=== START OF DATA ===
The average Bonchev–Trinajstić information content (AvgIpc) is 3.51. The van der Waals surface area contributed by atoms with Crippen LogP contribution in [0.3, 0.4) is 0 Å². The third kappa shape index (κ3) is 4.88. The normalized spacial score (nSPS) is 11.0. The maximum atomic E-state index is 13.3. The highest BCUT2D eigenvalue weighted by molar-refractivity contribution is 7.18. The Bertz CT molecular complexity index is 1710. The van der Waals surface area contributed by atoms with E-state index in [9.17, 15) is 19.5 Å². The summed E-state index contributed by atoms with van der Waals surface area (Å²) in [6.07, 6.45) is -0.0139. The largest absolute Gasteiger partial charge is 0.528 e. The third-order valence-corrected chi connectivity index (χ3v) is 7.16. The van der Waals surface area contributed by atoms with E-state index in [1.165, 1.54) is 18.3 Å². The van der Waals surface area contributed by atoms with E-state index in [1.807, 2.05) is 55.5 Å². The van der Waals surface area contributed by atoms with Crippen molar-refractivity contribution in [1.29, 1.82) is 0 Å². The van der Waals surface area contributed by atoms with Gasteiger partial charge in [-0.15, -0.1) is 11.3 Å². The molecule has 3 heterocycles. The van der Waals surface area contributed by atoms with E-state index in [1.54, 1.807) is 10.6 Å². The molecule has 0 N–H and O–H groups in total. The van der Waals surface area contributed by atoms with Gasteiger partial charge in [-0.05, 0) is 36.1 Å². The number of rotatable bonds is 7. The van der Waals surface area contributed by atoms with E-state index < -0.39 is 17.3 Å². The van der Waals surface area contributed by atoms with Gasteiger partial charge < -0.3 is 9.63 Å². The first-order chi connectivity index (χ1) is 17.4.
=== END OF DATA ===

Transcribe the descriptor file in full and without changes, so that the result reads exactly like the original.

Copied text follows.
The average Bonchev–Trinajstić information content (AvgIpc) is 3.51. The van der Waals surface area contributed by atoms with Crippen LogP contribution in [0.3, 0.4) is 0 Å². The third kappa shape index (κ3) is 4.88. The normalized spacial score (nSPS) is 11.0. The maximum atomic E-state index is 13.3. The highest BCUT2D eigenvalue weighted by molar-refractivity contribution is 7.18. The Bertz CT molecular complexity index is 1710. The van der Waals surface area contributed by atoms with E-state index in [9.17, 15) is 19.5 Å². The summed E-state index contributed by atoms with van der Waals surface area (Å²) in [6.07, 6.45) is -0.0139. The largest absolute Gasteiger partial charge is 0.528 e. The third-order valence-corrected chi connectivity index (χ3v) is 7.16. The van der Waals surface area contributed by atoms with E-state index in [1.165, 1.54) is 18.3 Å². The van der Waals surface area contributed by atoms with E-state index in [1.807, 2.05) is 55.5 Å². The van der Waals surface area contributed by atoms with Crippen molar-refractivity contribution in [1.29, 1.82) is 0 Å². The van der Waals surface area contributed by atoms with Gasteiger partial charge in [-0.15, -0.1) is 11.3 Å². The molecule has 3 heterocycles. The van der Waals surface area contributed by atoms with E-state index in [1.54, 1.807) is 10.6 Å². The molecule has 0 N–H and O–H groups in total. The van der Waals surface area contributed by atoms with Gasteiger partial charge in [-0.05, 0) is 36.1 Å². The number of rotatable bonds is 7. The van der Waals surface area contributed by atoms with E-state index < -0.39 is 17.3 Å². The van der Waals surface area contributed by atoms with Gasteiger partial charge < -0.3 is 9.63 Å². The first-order chi connectivity index (χ1) is 17.4.